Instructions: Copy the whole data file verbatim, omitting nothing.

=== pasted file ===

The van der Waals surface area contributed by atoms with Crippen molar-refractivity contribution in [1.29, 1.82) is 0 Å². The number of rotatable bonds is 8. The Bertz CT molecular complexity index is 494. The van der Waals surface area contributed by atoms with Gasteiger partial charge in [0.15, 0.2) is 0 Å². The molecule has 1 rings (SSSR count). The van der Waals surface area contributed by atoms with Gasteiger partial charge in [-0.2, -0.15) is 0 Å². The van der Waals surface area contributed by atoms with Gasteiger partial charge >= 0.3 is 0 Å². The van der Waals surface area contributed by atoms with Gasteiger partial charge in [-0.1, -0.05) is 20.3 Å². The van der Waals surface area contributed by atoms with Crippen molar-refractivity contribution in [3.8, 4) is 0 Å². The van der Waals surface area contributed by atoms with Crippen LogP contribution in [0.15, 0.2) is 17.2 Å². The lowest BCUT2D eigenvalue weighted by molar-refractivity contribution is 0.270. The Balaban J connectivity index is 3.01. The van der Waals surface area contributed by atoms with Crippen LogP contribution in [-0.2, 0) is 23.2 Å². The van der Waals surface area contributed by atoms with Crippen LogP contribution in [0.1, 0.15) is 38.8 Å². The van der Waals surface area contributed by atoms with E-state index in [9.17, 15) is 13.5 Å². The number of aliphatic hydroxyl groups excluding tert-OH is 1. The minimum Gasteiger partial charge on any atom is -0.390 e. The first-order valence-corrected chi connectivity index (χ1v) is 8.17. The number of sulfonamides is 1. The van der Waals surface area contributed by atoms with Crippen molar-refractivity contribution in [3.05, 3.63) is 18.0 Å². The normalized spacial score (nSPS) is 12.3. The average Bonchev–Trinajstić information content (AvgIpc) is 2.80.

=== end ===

The van der Waals surface area contributed by atoms with Crippen molar-refractivity contribution in [1.29, 1.82) is 0 Å². The number of rotatable bonds is 8. The Bertz CT molecular complexity index is 494. The van der Waals surface area contributed by atoms with Gasteiger partial charge in [0.15, 0.2) is 0 Å². The molecule has 1 rings (SSSR count). The van der Waals surface area contributed by atoms with Gasteiger partial charge in [-0.2, -0.15) is 0 Å². The van der Waals surface area contributed by atoms with Gasteiger partial charge >= 0.3 is 0 Å². The van der Waals surface area contributed by atoms with Gasteiger partial charge in [-0.1, -0.05) is 20.3 Å². The van der Waals surface area contributed by atoms with Crippen molar-refractivity contribution in [3.8, 4) is 0 Å². The van der Waals surface area contributed by atoms with Crippen LogP contribution in [0.15, 0.2) is 17.2 Å². The lowest BCUT2D eigenvalue weighted by molar-refractivity contribution is 0.270. The Balaban J connectivity index is 3.01. The van der Waals surface area contributed by atoms with Crippen LogP contribution in [-0.2, 0) is 23.2 Å². The van der Waals surface area contributed by atoms with Crippen LogP contribution in [0.1, 0.15) is 38.8 Å². The van der Waals surface area contributed by atoms with E-state index in [9.17, 15) is 13.5 Å². The number of aliphatic hydroxyl groups excluding tert-OH is 1. The minimum Gasteiger partial charge on any atom is -0.390 e. The first-order valence-corrected chi connectivity index (χ1v) is 8.17. The number of sulfonamides is 1. The van der Waals surface area contributed by atoms with Crippen molar-refractivity contribution in [3.05, 3.63) is 18.0 Å². The normalized spacial score (nSPS) is 12.3. The average Bonchev–Trinajstić information content (AvgIpc) is 2.80.